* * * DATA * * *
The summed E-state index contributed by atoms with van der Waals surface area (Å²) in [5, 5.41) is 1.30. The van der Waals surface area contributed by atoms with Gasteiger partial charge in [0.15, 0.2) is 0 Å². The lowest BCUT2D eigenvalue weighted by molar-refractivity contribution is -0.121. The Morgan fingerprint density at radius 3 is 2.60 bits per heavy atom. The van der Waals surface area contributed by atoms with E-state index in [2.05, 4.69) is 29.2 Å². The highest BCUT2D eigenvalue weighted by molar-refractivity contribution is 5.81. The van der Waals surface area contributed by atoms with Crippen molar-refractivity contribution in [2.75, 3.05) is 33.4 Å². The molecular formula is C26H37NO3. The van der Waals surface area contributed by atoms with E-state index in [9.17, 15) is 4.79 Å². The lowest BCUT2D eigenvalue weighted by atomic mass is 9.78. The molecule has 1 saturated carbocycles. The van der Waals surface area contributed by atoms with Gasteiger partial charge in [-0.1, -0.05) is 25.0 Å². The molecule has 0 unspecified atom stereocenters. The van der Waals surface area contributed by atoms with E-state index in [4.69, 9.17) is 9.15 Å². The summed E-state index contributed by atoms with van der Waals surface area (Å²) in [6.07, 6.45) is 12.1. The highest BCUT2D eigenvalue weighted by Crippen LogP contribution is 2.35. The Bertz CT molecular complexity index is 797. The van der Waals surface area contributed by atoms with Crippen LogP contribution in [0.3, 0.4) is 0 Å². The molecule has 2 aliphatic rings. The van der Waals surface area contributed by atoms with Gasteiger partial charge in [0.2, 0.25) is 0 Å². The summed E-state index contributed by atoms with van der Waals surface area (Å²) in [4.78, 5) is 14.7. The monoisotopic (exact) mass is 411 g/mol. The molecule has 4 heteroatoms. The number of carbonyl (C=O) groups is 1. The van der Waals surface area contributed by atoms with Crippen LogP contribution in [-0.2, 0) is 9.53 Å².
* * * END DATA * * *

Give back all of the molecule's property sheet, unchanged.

The summed E-state index contributed by atoms with van der Waals surface area (Å²) in [5, 5.41) is 1.30. The van der Waals surface area contributed by atoms with Gasteiger partial charge in [0.15, 0.2) is 0 Å². The lowest BCUT2D eigenvalue weighted by molar-refractivity contribution is -0.121. The Morgan fingerprint density at radius 3 is 2.60 bits per heavy atom. The van der Waals surface area contributed by atoms with E-state index in [2.05, 4.69) is 29.2 Å². The highest BCUT2D eigenvalue weighted by molar-refractivity contribution is 5.81. The van der Waals surface area contributed by atoms with Crippen molar-refractivity contribution in [2.75, 3.05) is 33.4 Å². The molecular formula is C26H37NO3. The van der Waals surface area contributed by atoms with E-state index in [9.17, 15) is 4.79 Å². The lowest BCUT2D eigenvalue weighted by atomic mass is 9.78. The molecule has 1 saturated carbocycles. The van der Waals surface area contributed by atoms with Gasteiger partial charge in [-0.1, -0.05) is 25.0 Å². The molecule has 0 unspecified atom stereocenters. The van der Waals surface area contributed by atoms with E-state index in [4.69, 9.17) is 9.15 Å². The summed E-state index contributed by atoms with van der Waals surface area (Å²) in [6.07, 6.45) is 12.1. The highest BCUT2D eigenvalue weighted by Crippen LogP contribution is 2.35. The Bertz CT molecular complexity index is 797. The van der Waals surface area contributed by atoms with Crippen LogP contribution in [0.3, 0.4) is 0 Å². The molecule has 2 aliphatic rings. The van der Waals surface area contributed by atoms with Gasteiger partial charge in [0.2, 0.25) is 0 Å². The summed E-state index contributed by atoms with van der Waals surface area (Å²) in [4.78, 5) is 14.7. The monoisotopic (exact) mass is 411 g/mol. The molecule has 4 heteroatoms. The number of carbonyl (C=O) groups is 1. The van der Waals surface area contributed by atoms with Crippen LogP contribution in [-0.2, 0) is 9.53 Å².